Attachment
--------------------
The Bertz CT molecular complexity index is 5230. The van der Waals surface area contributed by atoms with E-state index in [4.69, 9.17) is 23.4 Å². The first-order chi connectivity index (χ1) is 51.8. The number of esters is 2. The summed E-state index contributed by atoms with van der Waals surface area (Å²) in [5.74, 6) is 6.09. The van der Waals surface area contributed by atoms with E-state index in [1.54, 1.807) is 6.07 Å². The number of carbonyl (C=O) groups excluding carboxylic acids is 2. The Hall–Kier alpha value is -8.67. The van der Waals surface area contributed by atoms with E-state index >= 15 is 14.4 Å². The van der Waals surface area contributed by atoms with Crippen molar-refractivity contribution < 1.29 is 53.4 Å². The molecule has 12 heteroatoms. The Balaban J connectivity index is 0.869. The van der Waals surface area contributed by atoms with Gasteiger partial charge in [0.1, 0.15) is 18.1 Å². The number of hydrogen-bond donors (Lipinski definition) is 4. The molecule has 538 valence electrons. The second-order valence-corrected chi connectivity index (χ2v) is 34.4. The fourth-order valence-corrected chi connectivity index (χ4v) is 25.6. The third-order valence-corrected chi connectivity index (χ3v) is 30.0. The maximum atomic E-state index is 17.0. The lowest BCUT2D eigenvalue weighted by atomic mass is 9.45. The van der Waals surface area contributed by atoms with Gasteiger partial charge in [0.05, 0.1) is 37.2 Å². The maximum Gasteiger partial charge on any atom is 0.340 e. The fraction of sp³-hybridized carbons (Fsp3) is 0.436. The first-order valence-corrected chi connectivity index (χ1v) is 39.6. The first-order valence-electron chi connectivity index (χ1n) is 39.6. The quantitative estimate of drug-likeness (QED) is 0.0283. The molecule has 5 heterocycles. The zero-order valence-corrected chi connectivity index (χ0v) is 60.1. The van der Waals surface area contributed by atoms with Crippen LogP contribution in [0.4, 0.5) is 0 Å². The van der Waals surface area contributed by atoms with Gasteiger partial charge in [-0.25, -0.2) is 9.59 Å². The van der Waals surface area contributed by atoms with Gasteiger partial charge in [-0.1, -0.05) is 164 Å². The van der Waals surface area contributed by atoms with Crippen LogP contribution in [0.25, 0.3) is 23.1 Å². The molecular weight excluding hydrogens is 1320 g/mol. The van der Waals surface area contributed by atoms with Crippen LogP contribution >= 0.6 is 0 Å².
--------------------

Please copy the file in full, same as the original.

The Bertz CT molecular complexity index is 5230. The van der Waals surface area contributed by atoms with E-state index in [4.69, 9.17) is 23.4 Å². The first-order chi connectivity index (χ1) is 51.8. The number of esters is 2. The summed E-state index contributed by atoms with van der Waals surface area (Å²) in [5.74, 6) is 6.09. The van der Waals surface area contributed by atoms with E-state index in [1.54, 1.807) is 6.07 Å². The number of carbonyl (C=O) groups excluding carboxylic acids is 2. The Hall–Kier alpha value is -8.67. The van der Waals surface area contributed by atoms with E-state index >= 15 is 14.4 Å². The van der Waals surface area contributed by atoms with Crippen molar-refractivity contribution < 1.29 is 53.4 Å². The molecule has 12 heteroatoms. The Balaban J connectivity index is 0.869. The van der Waals surface area contributed by atoms with Gasteiger partial charge in [0.1, 0.15) is 18.1 Å². The number of hydrogen-bond donors (Lipinski definition) is 4. The molecule has 538 valence electrons. The second-order valence-corrected chi connectivity index (χ2v) is 34.4. The fourth-order valence-corrected chi connectivity index (χ4v) is 25.6. The third-order valence-corrected chi connectivity index (χ3v) is 30.0. The maximum atomic E-state index is 17.0. The lowest BCUT2D eigenvalue weighted by atomic mass is 9.45. The van der Waals surface area contributed by atoms with Gasteiger partial charge in [0.05, 0.1) is 37.2 Å². The maximum Gasteiger partial charge on any atom is 0.340 e. The fraction of sp³-hybridized carbons (Fsp3) is 0.436. The first-order valence-corrected chi connectivity index (χ1v) is 39.6. The first-order valence-electron chi connectivity index (χ1n) is 39.6. The quantitative estimate of drug-likeness (QED) is 0.0283. The molecule has 5 heterocycles. The zero-order valence-corrected chi connectivity index (χ0v) is 60.1. The van der Waals surface area contributed by atoms with Crippen LogP contribution in [0.4, 0.5) is 0 Å². The van der Waals surface area contributed by atoms with Gasteiger partial charge in [-0.25, -0.2) is 9.59 Å². The van der Waals surface area contributed by atoms with Gasteiger partial charge in [-0.1, -0.05) is 164 Å². The van der Waals surface area contributed by atoms with Crippen LogP contribution in [0.25, 0.3) is 23.1 Å². The molecular weight excluding hydrogens is 1320 g/mol. The van der Waals surface area contributed by atoms with Crippen LogP contribution >= 0.6 is 0 Å².